Ruger rimfire pistols have come a long way since Bill Ruger’s tinkerings in his garage.
In more than half a century, the company has refined and upgraded the original Ruger Standard model to help it reach the near pinnacle of plinking perfection. At the same tick, the New Hampshire gunmaker has retained the features that made the pistol a winner from the start — including some of the sleekest lines in the handgun world.
Ruger isn’t done yet. The company recently announced two new additions to the heir apparent of the Standard — the Ruger Mark IV. And shooters in a couple specific niches are certain to be excited with what Ruger has cooked up for its ever-evolving line of rimfire semi-automatics.
Mark IV 22/45 Tactical
To hang the moniker “tactical” on a firearm nowadays, there typically have to be two elements present: a threaded barrel and rails. This Mark IV has both in spades. The 4.4-inch barrel has a 1/2”-28 thread pattern, making it suppressor or flash suppressor ready out of the box. It is outfitted with Picatinny rails situated over the receiver and below the barrel, giving shooters the ultimate in configuration options. While it is ready to accept anything from a reflex to a laser sight or other tactical accessory, the 22/45 Tactical is also equipped to place precision shots without an upgrade using the pinned front and fully adjustable rear sights. Ruger modeled the rimfire’s polymer-framed grip feel and angle off its centerfire SR1911, giving shooters an intuitive purchase on the handgun that fills the entire palm. And while they can be swapped out for another option, the rubberized grip panels are meant to facilitate a positive grip on the gun no matter the elements. The 10+1 capacity pistol also has all the design points that made the Mark IV series a big leap forward. Chief among these is the one-button takedown system, allowing the upper receiver to tilt forward and be removed to disassemble the gun from one simple control. Presently, the MSRP of the Mark IV 22/45 Tactical is $529.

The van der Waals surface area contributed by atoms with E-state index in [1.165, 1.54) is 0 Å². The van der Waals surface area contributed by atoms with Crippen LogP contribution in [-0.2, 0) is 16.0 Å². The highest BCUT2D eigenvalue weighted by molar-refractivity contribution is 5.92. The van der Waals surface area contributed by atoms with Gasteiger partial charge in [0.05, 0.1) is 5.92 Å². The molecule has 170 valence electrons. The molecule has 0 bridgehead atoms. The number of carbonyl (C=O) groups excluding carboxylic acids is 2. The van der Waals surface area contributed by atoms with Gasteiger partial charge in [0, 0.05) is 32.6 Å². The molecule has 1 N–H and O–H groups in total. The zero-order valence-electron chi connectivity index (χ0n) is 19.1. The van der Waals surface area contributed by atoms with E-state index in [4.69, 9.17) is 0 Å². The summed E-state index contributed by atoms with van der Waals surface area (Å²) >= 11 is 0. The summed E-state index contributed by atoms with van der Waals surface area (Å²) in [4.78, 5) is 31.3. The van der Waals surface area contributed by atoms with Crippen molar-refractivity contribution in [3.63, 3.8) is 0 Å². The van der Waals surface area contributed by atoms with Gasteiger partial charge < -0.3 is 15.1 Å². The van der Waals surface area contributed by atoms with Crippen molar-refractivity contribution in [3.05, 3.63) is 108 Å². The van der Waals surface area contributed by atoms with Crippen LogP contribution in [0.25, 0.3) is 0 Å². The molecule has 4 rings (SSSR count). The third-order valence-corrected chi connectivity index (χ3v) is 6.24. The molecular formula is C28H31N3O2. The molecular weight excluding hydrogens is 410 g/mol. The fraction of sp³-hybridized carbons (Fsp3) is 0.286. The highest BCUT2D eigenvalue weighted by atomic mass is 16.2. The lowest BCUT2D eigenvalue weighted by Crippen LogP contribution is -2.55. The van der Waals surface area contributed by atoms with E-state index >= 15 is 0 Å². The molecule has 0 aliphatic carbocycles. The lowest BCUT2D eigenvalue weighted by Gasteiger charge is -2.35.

Mark IV Competition
Ruger’s rimfires have always been popular competition pistols, with the company’s designs being conducive to precision. The manufacturer has gone all out with its newest bullseye model, offering shooters the rigidity and heft they need to hit the 10 ring again and again. Of these, the Competition’s receiver and grip frame are perhaps the most important. Each is machined from solid pieces of stainless steel, ensuring the pistol has little to no flex when fired, thus increasing its accuracy potential. The 6.88-inch slab-sided bull barrel also produces more rigidity in the platform and helps up the gun’s weight to a stable 45.8 ounces. It also put more of that weight forward, where it should be, making it easier to draw a bead longer and reducing muzzle flip. The Competition is decked out with attractive hardwood laminate grips, but they’re not just for looks. The grips have a competition thumb rest milled into them, giving shooters a more intuitive grip and more control over the pistol. The 10+1 capacity rimfire has a fully adjustable rear sight and, given it does not have a moving slide, offers a fixed sight-to-barrel alignment. The MSRP on the Mark IV competition is $749.